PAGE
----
Spring wheat and durum were now 94 percent and 80 percent seeded, with barley seeding near complete. Durum is 80 percent planted, compared with 89 percent average.

Canola is 93 percent planted, compared with the 90 percent average, with 72 percent emerged.

Dry edible beans are 67 percent planted, which is ahead of the 58 percent average, and 13 percent emerged, which is about average.

Potatoes are 98 percent planted, and 39 percent emerged, both ahead of average.

Corn is 94 percent planted, just ahead of the 93 percent average for this date. Some 70 percent is emerged, just ahead of the 65 percent average for the date. Best progress was in the east-central district, at 99 percent; and southeast, at 94 percent; while south-central counties still are at 81 percent.

Soybeans are 69 percent planted, lagging the 76 percent average for this date, with 24 percent emerged, compared with the 31 percent average. Available planting reports ranged from 50 percent in the northwest to 76 percent in the east-central counties.

Crops percentages ranked in the “good” to “excellent” categories included: barley, 90 percent; durum, 83; spring wheat, 87; oats, 86; canola, 82; corn, 87; dry edible peas, 84; sugar beets, 83; and pasture and range, 78.


As of May 30, 90 percent or more of Minnesota small grains and row crops were rated in good to excellent conditions. Haying and herbicide spray season was well under way, with temperatures 9 degrees above normal for the week, with May 30 temperatures hitting the 90s.

Corn was 94 percent emerged compared with an 81 percent average, with an average height of 4 inches compared with a normal of 2 inches for the date.

Soybean planting was 95 percent complete, compared with 84 percent average, with a 2-inch height, compared with an average of zero.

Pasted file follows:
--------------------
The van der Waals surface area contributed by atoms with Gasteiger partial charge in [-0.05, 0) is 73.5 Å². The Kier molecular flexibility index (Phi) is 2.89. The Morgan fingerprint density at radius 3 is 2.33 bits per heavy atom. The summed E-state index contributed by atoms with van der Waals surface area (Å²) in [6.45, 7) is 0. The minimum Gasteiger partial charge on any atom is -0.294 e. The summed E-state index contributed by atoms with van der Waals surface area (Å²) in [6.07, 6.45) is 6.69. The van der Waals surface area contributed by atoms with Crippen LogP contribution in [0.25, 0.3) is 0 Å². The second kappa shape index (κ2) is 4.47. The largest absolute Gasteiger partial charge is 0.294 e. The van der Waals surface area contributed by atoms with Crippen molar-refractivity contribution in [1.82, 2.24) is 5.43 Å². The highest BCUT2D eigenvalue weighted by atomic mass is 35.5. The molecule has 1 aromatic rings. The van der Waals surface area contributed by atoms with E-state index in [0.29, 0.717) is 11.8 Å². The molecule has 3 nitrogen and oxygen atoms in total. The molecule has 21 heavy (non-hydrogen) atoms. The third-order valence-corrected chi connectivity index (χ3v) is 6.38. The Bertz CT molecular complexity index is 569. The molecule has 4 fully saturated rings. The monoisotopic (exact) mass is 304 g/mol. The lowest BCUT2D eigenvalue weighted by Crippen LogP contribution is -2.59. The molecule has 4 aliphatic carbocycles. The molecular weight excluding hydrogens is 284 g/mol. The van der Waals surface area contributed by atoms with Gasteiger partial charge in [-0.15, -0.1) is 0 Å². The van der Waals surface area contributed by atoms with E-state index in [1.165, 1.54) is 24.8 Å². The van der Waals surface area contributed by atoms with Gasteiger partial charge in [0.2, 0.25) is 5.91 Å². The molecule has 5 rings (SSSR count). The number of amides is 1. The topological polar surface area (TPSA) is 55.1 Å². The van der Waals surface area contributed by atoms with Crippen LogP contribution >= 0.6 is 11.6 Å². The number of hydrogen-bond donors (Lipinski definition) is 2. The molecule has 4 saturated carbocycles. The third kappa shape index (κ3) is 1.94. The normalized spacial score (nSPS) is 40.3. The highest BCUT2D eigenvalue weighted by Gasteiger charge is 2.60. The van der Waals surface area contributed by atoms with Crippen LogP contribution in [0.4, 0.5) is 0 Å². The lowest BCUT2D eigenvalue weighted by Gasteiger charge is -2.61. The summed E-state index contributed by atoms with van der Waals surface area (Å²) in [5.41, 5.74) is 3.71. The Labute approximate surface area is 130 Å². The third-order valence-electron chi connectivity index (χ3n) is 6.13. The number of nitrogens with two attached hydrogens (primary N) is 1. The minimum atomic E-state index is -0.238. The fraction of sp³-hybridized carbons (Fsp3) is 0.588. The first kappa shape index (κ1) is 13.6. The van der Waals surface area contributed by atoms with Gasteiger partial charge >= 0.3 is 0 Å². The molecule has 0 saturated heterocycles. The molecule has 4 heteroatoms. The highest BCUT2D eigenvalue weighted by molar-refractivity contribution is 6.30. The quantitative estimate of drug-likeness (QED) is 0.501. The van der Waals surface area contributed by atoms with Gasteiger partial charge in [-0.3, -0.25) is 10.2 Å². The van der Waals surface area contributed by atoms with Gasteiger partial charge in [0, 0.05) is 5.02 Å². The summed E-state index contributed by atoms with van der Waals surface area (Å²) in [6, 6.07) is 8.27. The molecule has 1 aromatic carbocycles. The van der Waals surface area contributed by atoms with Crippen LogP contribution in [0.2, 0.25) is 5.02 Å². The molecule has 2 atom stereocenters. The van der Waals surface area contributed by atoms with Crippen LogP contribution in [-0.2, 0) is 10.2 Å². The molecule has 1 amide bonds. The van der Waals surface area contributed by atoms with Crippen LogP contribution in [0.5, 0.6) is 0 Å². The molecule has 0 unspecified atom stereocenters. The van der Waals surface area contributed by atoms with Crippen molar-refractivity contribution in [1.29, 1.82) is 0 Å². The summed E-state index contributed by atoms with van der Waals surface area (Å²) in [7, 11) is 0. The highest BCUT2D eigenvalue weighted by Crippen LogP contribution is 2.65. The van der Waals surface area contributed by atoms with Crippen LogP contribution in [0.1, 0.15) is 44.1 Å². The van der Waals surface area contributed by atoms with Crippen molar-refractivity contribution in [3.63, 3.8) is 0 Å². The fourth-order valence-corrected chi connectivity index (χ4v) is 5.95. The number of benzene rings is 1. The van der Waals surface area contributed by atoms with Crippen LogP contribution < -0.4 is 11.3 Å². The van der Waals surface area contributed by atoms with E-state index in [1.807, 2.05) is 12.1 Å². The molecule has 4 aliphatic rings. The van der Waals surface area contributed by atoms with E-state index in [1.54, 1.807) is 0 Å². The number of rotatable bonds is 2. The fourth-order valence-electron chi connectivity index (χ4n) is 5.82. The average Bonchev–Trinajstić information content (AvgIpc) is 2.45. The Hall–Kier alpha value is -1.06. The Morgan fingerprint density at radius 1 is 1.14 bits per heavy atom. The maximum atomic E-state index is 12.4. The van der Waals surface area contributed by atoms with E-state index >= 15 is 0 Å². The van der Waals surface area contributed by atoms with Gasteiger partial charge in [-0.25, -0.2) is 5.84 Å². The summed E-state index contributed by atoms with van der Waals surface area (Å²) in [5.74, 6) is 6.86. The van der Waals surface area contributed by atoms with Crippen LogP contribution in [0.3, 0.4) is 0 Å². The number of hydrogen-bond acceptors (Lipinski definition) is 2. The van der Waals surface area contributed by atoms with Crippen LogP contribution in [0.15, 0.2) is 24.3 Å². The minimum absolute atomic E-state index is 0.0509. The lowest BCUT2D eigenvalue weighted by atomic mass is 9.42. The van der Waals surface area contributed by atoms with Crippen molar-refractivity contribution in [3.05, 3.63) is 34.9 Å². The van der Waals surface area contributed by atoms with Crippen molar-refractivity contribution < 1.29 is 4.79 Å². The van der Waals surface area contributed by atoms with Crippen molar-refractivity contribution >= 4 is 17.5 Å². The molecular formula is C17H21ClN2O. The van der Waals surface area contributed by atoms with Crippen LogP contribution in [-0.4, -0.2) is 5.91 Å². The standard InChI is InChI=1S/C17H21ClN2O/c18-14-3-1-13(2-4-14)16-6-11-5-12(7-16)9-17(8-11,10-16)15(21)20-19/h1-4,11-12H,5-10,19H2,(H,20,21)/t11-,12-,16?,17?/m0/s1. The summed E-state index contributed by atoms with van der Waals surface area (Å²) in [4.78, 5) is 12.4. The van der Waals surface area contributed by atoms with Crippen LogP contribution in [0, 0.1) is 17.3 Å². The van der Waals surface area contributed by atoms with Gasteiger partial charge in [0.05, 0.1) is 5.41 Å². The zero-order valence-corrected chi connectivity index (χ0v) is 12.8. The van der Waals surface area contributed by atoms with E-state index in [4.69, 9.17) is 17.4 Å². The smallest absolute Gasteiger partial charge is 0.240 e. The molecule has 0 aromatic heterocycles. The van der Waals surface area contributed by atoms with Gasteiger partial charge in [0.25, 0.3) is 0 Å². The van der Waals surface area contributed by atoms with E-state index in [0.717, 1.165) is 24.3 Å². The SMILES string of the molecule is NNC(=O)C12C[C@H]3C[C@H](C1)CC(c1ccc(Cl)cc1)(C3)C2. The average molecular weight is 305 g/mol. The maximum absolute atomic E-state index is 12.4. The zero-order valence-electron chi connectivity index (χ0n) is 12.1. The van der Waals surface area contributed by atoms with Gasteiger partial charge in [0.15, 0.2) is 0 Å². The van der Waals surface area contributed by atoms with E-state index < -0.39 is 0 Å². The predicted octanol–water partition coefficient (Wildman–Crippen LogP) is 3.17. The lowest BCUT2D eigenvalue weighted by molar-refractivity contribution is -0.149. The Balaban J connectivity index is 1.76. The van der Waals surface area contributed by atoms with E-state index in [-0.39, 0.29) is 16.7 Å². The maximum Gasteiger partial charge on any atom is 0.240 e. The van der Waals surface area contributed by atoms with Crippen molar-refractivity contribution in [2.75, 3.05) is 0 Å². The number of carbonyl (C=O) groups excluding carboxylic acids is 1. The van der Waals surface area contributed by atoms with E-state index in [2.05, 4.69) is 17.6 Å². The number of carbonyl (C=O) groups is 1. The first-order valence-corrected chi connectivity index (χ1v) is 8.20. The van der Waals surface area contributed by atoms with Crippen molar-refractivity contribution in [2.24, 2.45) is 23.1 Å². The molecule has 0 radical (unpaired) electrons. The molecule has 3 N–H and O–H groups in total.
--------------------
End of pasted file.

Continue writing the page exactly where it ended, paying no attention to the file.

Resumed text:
Spring wheat is 25 percent jointing, compared with a 6 percent average.

Oats are 52 percent jointing, compared with a 12 percent average, with 3 percent already heading.

Potatoes were 97 percent planted, up from 94 percent average. Dry beans were 72 percent planted, compared with 67 percent average. Some 48 percent of the alfalfa had had a first cutting, up from only 22 percent the previous week and higher than the 15 percent average for this date.

Crop conditions in the good to excellent categories included spring wheat, 92 percent; sugar beets, 89 percent; corn, 92 percent; alfalfa, 86 percent; potatoes, 92 percent; and soybeans, 92 percent.

Growing degree days were ahead of normal since April 23 were ahead of normal for much of the region, with the northwest district (Moorhead, Crookston included) ranging from 45 to 75 GDDs ahead of normal, and average temperatures and precipitation all ahead of normal. West-central towns (Alexandria, Browns Valley, Canby included) were all higher than normal for temperatures, but a half-inch to 1.7 inches below normal for moisture since April 1. The central district (Staples, Willmar, Olivia included) was warmer than average, with up to 1.4 inches less than seasonal rainfall. Southwest Minnesota (Lamberton, Redwood Falls, Marshall) were warmer than normal, but generally less than an inch under average precipitation.